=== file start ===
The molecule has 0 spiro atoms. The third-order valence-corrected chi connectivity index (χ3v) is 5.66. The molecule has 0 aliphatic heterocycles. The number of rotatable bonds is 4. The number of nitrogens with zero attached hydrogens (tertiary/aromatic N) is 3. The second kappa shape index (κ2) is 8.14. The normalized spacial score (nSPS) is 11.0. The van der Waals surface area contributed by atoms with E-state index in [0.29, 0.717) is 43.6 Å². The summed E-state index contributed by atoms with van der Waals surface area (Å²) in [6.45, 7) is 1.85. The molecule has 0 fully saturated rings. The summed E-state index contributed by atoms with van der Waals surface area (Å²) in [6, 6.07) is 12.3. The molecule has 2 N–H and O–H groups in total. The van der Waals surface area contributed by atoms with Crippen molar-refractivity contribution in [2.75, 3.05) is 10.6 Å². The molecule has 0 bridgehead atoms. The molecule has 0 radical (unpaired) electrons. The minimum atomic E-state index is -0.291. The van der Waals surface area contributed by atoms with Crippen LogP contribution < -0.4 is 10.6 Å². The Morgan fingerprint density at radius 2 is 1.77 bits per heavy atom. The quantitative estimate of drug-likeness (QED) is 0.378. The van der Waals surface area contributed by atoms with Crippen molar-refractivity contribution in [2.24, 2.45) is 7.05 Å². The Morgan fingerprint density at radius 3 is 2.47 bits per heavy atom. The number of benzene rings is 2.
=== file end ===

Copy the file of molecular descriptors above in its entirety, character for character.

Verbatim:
The molecule has 0 spiro atoms. The third-order valence-corrected chi connectivity index (χ3v) is 5.66. The molecule has 0 aliphatic heterocycles. The number of rotatable bonds is 4. The number of nitrogens with zero attached hydrogens (tertiary/aromatic N) is 3. The second kappa shape index (κ2) is 8.14. The normalized spacial score (nSPS) is 11.0. The van der Waals surface area contributed by atoms with E-state index in [0.29, 0.717) is 43.6 Å². The summed E-state index contributed by atoms with van der Waals surface area (Å²) in [6.45, 7) is 1.85. The molecule has 0 fully saturated rings. The summed E-state index contributed by atoms with van der Waals surface area (Å²) in [6, 6.07) is 12.3. The molecule has 2 N–H and O–H groups in total. The van der Waals surface area contributed by atoms with Crippen molar-refractivity contribution in [2.75, 3.05) is 10.6 Å². The molecule has 0 bridgehead atoms. The molecule has 0 radical (unpaired) electrons. The minimum atomic E-state index is -0.291. The van der Waals surface area contributed by atoms with Crippen LogP contribution < -0.4 is 10.6 Å². The Morgan fingerprint density at radius 2 is 1.77 bits per heavy atom. The quantitative estimate of drug-likeness (QED) is 0.378. The van der Waals surface area contributed by atoms with Crippen molar-refractivity contribution in [2.24, 2.45) is 7.05 Å². The Morgan fingerprint density at radius 3 is 2.47 bits per heavy atom. The number of benzene rings is 2.